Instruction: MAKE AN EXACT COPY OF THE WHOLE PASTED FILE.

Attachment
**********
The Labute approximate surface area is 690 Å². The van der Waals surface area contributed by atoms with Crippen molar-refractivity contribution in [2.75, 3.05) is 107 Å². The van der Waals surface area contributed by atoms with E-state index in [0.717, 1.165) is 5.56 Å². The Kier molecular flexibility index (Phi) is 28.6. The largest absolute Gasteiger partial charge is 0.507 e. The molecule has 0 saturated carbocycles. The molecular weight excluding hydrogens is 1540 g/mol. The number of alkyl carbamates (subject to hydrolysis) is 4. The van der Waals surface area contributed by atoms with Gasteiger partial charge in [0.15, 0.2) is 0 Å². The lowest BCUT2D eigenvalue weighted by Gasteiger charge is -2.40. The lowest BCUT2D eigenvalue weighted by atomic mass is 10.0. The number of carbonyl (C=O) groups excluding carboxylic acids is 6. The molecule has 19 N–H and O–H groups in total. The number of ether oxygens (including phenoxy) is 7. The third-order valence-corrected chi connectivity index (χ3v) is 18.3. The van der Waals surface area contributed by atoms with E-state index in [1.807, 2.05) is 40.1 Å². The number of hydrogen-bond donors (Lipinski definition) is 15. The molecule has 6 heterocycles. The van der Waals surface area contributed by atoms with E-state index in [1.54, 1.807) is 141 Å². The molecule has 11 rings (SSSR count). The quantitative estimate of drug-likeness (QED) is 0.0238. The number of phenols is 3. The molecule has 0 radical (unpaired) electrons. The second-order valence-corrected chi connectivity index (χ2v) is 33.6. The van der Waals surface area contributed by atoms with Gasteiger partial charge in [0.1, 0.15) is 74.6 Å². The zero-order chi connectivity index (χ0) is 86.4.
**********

The Labute approximate surface area is 690 Å². The van der Waals surface area contributed by atoms with Crippen molar-refractivity contribution in [2.75, 3.05) is 107 Å². The van der Waals surface area contributed by atoms with E-state index in [0.717, 1.165) is 5.56 Å². The Kier molecular flexibility index (Phi) is 28.6. The largest absolute Gasteiger partial charge is 0.507 e. The molecule has 0 saturated carbocycles. The molecular weight excluding hydrogens is 1540 g/mol. The number of alkyl carbamates (subject to hydrolysis) is 4. The van der Waals surface area contributed by atoms with Gasteiger partial charge in [0.15, 0.2) is 0 Å². The lowest BCUT2D eigenvalue weighted by Gasteiger charge is -2.40. The lowest BCUT2D eigenvalue weighted by atomic mass is 10.0. The number of carbonyl (C=O) groups excluding carboxylic acids is 6. The molecule has 19 N–H and O–H groups in total. The number of ether oxygens (including phenoxy) is 7. The third-order valence-corrected chi connectivity index (χ3v) is 18.3. The van der Waals surface area contributed by atoms with E-state index in [1.807, 2.05) is 40.1 Å². The number of hydrogen-bond donors (Lipinski definition) is 15. The molecule has 6 heterocycles. The van der Waals surface area contributed by atoms with E-state index in [1.54, 1.807) is 141 Å². The molecule has 11 rings (SSSR count). The quantitative estimate of drug-likeness (QED) is 0.0238. The number of phenols is 3. The molecule has 0 radical (unpaired) electrons. The second-order valence-corrected chi connectivity index (χ2v) is 33.6. The van der Waals surface area contributed by atoms with Gasteiger partial charge in [0.1, 0.15) is 74.6 Å². The zero-order chi connectivity index (χ0) is 86.4.